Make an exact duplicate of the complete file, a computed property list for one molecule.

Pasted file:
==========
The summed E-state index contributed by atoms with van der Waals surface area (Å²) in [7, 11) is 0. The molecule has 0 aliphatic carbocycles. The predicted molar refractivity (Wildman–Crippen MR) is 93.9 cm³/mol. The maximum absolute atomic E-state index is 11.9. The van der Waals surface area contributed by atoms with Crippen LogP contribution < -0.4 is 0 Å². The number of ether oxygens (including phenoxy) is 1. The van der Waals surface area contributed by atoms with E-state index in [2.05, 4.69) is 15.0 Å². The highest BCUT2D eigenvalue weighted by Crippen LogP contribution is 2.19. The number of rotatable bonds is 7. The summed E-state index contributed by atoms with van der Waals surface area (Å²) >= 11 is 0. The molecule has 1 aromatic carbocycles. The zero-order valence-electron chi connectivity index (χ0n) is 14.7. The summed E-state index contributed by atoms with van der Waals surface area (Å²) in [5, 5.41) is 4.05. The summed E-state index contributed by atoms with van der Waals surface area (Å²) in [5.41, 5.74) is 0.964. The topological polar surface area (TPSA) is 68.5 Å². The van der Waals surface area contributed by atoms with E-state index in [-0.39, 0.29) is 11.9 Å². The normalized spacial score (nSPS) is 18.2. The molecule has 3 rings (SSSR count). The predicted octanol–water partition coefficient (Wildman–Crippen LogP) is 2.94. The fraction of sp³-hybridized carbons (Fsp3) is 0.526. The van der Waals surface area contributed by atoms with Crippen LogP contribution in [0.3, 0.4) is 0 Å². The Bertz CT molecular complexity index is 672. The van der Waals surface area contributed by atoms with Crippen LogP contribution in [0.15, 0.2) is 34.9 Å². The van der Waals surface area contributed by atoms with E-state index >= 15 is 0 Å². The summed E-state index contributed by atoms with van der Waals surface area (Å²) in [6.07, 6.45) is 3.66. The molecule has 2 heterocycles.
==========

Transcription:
The summed E-state index contributed by atoms with van der Waals surface area (Å²) in [7, 11) is 0. The molecule has 0 aliphatic carbocycles. The predicted molar refractivity (Wildman–Crippen MR) is 93.9 cm³/mol. The maximum absolute atomic E-state index is 11.9. The van der Waals surface area contributed by atoms with Crippen LogP contribution < -0.4 is 0 Å². The number of ether oxygens (including phenoxy) is 1. The van der Waals surface area contributed by atoms with E-state index in [2.05, 4.69) is 15.0 Å². The highest BCUT2D eigenvalue weighted by Crippen LogP contribution is 2.19. The number of rotatable bonds is 7. The summed E-state index contributed by atoms with van der Waals surface area (Å²) >= 11 is 0. The molecule has 1 aromatic carbocycles. The zero-order valence-electron chi connectivity index (χ0n) is 14.7. The summed E-state index contributed by atoms with van der Waals surface area (Å²) in [5, 5.41) is 4.05. The summed E-state index contributed by atoms with van der Waals surface area (Å²) in [5.41, 5.74) is 0.964. The topological polar surface area (TPSA) is 68.5 Å². The van der Waals surface area contributed by atoms with E-state index in [-0.39, 0.29) is 11.9 Å². The normalized spacial score (nSPS) is 18.2. The molecule has 3 rings (SSSR count). The predicted octanol–water partition coefficient (Wildman–Crippen LogP) is 2.94. The fraction of sp³-hybridized carbons (Fsp3) is 0.526. The van der Waals surface area contributed by atoms with Crippen LogP contribution in [0.3, 0.4) is 0 Å². The Bertz CT molecular complexity index is 672. The van der Waals surface area contributed by atoms with Crippen LogP contribution in [0.15, 0.2) is 34.9 Å². The van der Waals surface area contributed by atoms with E-state index >= 15 is 0 Å². The summed E-state index contributed by atoms with van der Waals surface area (Å²) in [6.07, 6.45) is 3.66. The molecule has 2 heterocycles.